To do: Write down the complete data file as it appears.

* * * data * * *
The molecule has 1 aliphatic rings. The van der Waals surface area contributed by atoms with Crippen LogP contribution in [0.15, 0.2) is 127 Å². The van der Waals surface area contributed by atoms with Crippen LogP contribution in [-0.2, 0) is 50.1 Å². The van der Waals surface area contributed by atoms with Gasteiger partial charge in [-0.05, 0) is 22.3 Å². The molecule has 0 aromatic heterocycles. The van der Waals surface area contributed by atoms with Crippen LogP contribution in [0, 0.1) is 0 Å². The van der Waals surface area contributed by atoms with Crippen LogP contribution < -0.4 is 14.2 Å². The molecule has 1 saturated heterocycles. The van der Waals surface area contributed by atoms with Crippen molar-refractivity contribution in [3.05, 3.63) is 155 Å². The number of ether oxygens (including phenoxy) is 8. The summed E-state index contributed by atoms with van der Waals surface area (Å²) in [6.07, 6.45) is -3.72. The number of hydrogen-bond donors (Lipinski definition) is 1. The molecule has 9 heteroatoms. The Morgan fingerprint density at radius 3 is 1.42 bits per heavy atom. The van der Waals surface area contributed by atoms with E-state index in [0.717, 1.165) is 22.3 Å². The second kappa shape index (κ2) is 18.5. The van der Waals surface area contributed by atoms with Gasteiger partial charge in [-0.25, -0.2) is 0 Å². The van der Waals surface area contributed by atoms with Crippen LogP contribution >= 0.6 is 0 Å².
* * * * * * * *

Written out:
The molecule has 1 aliphatic rings. The van der Waals surface area contributed by atoms with Crippen LogP contribution in [0.15, 0.2) is 127 Å². The van der Waals surface area contributed by atoms with Crippen LogP contribution in [-0.2, 0) is 50.1 Å². The van der Waals surface area contributed by atoms with Gasteiger partial charge in [-0.05, 0) is 22.3 Å². The molecule has 0 aromatic heterocycles. The van der Waals surface area contributed by atoms with Crippen LogP contribution in [0, 0.1) is 0 Å². The van der Waals surface area contributed by atoms with Crippen LogP contribution < -0.4 is 14.2 Å². The molecule has 1 saturated heterocycles. The van der Waals surface area contributed by atoms with Crippen molar-refractivity contribution in [3.05, 3.63) is 155 Å². The number of ether oxygens (including phenoxy) is 8. The summed E-state index contributed by atoms with van der Waals surface area (Å²) in [6.07, 6.45) is -3.72. The number of hydrogen-bond donors (Lipinski definition) is 1. The molecule has 9 heteroatoms. The Morgan fingerprint density at radius 3 is 1.42 bits per heavy atom. The van der Waals surface area contributed by atoms with E-state index in [0.717, 1.165) is 22.3 Å². The second kappa shape index (κ2) is 18.5. The van der Waals surface area contributed by atoms with Gasteiger partial charge in [-0.25, -0.2) is 0 Å². The van der Waals surface area contributed by atoms with Crippen LogP contribution >= 0.6 is 0 Å².